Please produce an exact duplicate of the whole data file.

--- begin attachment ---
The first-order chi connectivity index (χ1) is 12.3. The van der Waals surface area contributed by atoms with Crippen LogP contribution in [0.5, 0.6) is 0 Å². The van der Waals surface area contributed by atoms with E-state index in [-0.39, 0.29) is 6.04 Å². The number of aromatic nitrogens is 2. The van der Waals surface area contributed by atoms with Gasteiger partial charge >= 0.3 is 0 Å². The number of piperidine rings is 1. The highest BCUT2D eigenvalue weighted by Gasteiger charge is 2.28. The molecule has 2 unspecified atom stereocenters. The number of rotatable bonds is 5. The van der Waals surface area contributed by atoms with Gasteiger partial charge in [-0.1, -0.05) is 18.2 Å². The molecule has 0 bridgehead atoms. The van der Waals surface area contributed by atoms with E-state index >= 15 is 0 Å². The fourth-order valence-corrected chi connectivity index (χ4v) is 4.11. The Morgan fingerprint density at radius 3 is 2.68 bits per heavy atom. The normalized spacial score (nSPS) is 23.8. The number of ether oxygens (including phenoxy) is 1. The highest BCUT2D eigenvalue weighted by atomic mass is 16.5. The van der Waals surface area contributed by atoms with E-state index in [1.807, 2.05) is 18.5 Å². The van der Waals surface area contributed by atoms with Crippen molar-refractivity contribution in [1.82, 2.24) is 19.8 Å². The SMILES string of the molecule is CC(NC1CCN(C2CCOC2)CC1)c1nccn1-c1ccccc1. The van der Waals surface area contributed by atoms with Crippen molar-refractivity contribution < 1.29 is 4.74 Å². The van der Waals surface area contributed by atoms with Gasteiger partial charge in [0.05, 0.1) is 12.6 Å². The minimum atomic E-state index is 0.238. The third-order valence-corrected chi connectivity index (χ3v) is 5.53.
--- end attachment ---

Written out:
The first-order chi connectivity index (χ1) is 12.3. The van der Waals surface area contributed by atoms with Crippen LogP contribution in [0.5, 0.6) is 0 Å². The van der Waals surface area contributed by atoms with E-state index in [-0.39, 0.29) is 6.04 Å². The number of aromatic nitrogens is 2. The van der Waals surface area contributed by atoms with Gasteiger partial charge >= 0.3 is 0 Å². The number of piperidine rings is 1. The highest BCUT2D eigenvalue weighted by Gasteiger charge is 2.28. The molecule has 2 unspecified atom stereocenters. The number of rotatable bonds is 5. The van der Waals surface area contributed by atoms with Gasteiger partial charge in [-0.1, -0.05) is 18.2 Å². The molecule has 0 bridgehead atoms. The van der Waals surface area contributed by atoms with E-state index >= 15 is 0 Å². The fourth-order valence-corrected chi connectivity index (χ4v) is 4.11. The Morgan fingerprint density at radius 3 is 2.68 bits per heavy atom. The normalized spacial score (nSPS) is 23.8. The number of ether oxygens (including phenoxy) is 1. The highest BCUT2D eigenvalue weighted by atomic mass is 16.5. The van der Waals surface area contributed by atoms with E-state index in [1.807, 2.05) is 18.5 Å². The van der Waals surface area contributed by atoms with Crippen molar-refractivity contribution in [1.82, 2.24) is 19.8 Å². The SMILES string of the molecule is CC(NC1CCN(C2CCOC2)CC1)c1nccn1-c1ccccc1. The van der Waals surface area contributed by atoms with Crippen molar-refractivity contribution < 1.29 is 4.74 Å². The van der Waals surface area contributed by atoms with Gasteiger partial charge in [0.05, 0.1) is 12.6 Å². The minimum atomic E-state index is 0.238. The third-order valence-corrected chi connectivity index (χ3v) is 5.53.